Secession Era Editorials Project

The Attack on Mr. Sumner.--

Pittsburgh, Pennsylvania, Gazette [Republican]

(24 May 1856)

The news of the cowardly attack on Mr. Sumner by a villainous South Carolinian, stirred up a deeper indignation among our citizens, yesterday, than we have ever before witnessed. It was an indignation that pervaded all classes and conditions of men. The assault was deliberately planned, being made in the presence and under the encouragement of a crowd of bullies, when Mr. Sumner was alone, unarmed and defenceless, and it was conducted so brutally -- fifty blows being inflicted upon an unresisting victim, until the weapon of attack was used up, and not one hand raised among the bystanders to stay the fury of the perfidious wretch, that every feeling of human nature revolts at the exhibition. Barbarians and savages would not be guilty of such unmanliness; and even the vulgar blackguards who follow the business of bruisers and shoulder-hitters would have a far higher sense of fair play than was shown by these patterns of chivalry. A universal cry of "Shame!" would go up from the lips of the people, if, unfortunately, the people did not, in view of this and similar outrages, feel a bitter shamefacedness at their own degradation in having to submit to them.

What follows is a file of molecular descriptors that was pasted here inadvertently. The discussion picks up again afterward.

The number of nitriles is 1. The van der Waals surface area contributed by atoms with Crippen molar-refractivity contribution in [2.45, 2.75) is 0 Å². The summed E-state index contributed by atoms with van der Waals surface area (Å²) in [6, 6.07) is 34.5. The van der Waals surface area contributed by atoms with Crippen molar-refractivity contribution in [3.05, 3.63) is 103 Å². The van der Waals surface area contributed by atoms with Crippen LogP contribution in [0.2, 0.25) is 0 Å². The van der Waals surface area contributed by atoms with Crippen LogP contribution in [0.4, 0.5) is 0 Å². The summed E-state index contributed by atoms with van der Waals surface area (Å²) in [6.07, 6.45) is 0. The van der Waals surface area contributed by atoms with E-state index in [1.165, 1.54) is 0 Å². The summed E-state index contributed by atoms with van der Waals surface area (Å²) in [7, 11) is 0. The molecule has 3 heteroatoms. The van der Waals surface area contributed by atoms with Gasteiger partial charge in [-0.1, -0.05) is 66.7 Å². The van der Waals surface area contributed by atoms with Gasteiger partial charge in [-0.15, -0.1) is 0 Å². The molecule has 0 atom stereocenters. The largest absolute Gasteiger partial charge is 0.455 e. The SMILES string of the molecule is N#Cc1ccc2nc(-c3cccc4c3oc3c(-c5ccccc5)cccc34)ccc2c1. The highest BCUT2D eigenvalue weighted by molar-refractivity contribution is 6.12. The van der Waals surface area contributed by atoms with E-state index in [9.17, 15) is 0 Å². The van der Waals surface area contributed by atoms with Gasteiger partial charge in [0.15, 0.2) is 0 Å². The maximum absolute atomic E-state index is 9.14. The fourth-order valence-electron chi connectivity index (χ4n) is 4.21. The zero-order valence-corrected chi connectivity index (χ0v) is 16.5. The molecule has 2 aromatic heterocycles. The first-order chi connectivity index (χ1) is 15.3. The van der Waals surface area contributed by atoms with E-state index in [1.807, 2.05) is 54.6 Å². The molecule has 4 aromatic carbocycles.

It is time, now, to inaugurate a change. It can no longer be permitted that all the blows shall come from one side. If Southern men will resort to the fist to overawe and intimidate Northern men, blow must be given back for blow. Forbearance and kindly deportment are lost upon these Southern ruffians. It were as well to throw pearls before swine as turn one cheek to them when the other is smitten. Under the circumstances now prevailing, neither religion nor manhood requires submission to such outrages. Northern men must defend themselves; and if our present representatives will not fight, when attacked, let us find those who will. It is not enough, now, to have backbone; there must be strong right arms, and a determination to use them. The voters of the Free States, in vindication of their own manliness will, hereafter, in addition to inquiring of candidates. Will you vote so-and-so, have to enlarge the basis of interrogation, and demand an affirmative answer to the question, Will you fight? It has come to that, now, that Senators and Representatives cannot enjoy the right of free speech or free discussion, without being liable to brutal assaults; and they must, of necessity, arm themselves with sword-canes or revolvers. To think of enduring quietly such attacks as that upon Mr. SUMNER, is craven and pusillanimous. -- These cut-throat Southrons will never learn to respect Northern men until some one of their number has a rapier thrust through his ribs, or feels a bullet in his thorax. It is lamentable that such should be the case; but it is not in human nature to be trampled on.


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